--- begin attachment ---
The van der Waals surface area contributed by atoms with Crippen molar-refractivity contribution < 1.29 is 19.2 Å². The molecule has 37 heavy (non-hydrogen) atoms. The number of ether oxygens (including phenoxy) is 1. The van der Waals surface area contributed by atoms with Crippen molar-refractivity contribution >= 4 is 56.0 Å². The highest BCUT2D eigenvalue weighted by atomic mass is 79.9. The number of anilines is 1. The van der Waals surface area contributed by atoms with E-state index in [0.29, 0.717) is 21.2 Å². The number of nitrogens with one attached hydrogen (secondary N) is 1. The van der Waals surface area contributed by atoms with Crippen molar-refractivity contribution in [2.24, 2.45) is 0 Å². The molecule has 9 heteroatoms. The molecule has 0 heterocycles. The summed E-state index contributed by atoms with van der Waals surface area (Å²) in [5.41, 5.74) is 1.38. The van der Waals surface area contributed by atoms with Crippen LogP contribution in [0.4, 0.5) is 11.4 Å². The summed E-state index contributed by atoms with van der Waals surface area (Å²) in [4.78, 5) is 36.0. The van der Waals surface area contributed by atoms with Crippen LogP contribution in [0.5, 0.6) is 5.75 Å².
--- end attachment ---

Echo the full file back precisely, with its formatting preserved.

The van der Waals surface area contributed by atoms with Crippen molar-refractivity contribution < 1.29 is 19.2 Å². The molecule has 37 heavy (non-hydrogen) atoms. The number of ether oxygens (including phenoxy) is 1. The van der Waals surface area contributed by atoms with Crippen molar-refractivity contribution >= 4 is 56.0 Å². The highest BCUT2D eigenvalue weighted by atomic mass is 79.9. The number of anilines is 1. The van der Waals surface area contributed by atoms with E-state index in [0.29, 0.717) is 21.2 Å². The number of nitrogens with one attached hydrogen (secondary N) is 1. The van der Waals surface area contributed by atoms with Crippen molar-refractivity contribution in [2.24, 2.45) is 0 Å². The molecule has 9 heteroatoms. The molecule has 0 heterocycles. The summed E-state index contributed by atoms with van der Waals surface area (Å²) in [5.41, 5.74) is 1.38. The van der Waals surface area contributed by atoms with Crippen LogP contribution in [0.4, 0.5) is 11.4 Å². The summed E-state index contributed by atoms with van der Waals surface area (Å²) in [4.78, 5) is 36.0. The van der Waals surface area contributed by atoms with Crippen LogP contribution in [0.5, 0.6) is 5.75 Å².